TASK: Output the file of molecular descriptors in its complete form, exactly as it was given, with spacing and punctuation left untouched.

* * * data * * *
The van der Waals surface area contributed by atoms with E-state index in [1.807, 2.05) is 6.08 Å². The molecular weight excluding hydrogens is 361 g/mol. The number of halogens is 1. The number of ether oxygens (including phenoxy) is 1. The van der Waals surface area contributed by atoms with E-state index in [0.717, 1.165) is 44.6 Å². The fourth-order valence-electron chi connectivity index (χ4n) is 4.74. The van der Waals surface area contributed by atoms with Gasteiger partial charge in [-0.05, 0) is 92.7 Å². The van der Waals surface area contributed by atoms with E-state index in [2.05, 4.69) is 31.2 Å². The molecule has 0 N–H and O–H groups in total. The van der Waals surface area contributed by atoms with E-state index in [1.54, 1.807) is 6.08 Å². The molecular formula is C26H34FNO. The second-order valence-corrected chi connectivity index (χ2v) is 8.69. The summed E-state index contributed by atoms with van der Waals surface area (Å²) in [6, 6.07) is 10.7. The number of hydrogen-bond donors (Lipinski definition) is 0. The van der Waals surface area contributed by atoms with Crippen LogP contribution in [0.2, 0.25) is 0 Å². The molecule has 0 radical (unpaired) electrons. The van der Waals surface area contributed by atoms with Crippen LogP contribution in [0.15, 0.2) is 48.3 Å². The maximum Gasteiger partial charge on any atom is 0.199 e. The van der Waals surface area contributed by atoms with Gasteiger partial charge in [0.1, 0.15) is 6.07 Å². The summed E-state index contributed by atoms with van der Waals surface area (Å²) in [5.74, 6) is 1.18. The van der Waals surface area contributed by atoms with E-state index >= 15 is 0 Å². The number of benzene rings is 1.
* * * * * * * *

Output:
The van der Waals surface area contributed by atoms with E-state index in [1.807, 2.05) is 6.08 Å². The molecular weight excluding hydrogens is 361 g/mol. The number of halogens is 1. The number of ether oxygens (including phenoxy) is 1. The van der Waals surface area contributed by atoms with E-state index in [0.717, 1.165) is 44.6 Å². The fourth-order valence-electron chi connectivity index (χ4n) is 4.74. The van der Waals surface area contributed by atoms with Gasteiger partial charge in [-0.05, 0) is 92.7 Å². The van der Waals surface area contributed by atoms with E-state index in [2.05, 4.69) is 31.2 Å². The molecule has 0 N–H and O–H groups in total. The van der Waals surface area contributed by atoms with E-state index in [1.54, 1.807) is 6.08 Å². The molecular formula is C26H34FNO. The second-order valence-corrected chi connectivity index (χ2v) is 8.69. The summed E-state index contributed by atoms with van der Waals surface area (Å²) in [6, 6.07) is 10.7. The number of hydrogen-bond donors (Lipinski definition) is 0. The van der Waals surface area contributed by atoms with Crippen LogP contribution in [0.2, 0.25) is 0 Å². The molecule has 0 radical (unpaired) electrons. The van der Waals surface area contributed by atoms with Crippen LogP contribution in [0.15, 0.2) is 48.3 Å². The maximum Gasteiger partial charge on any atom is 0.199 e. The van der Waals surface area contributed by atoms with Gasteiger partial charge in [0.1, 0.15) is 6.07 Å². The summed E-state index contributed by atoms with van der Waals surface area (Å²) in [5.74, 6) is 1.18. The van der Waals surface area contributed by atoms with E-state index >= 15 is 0 Å². The number of benzene rings is 1.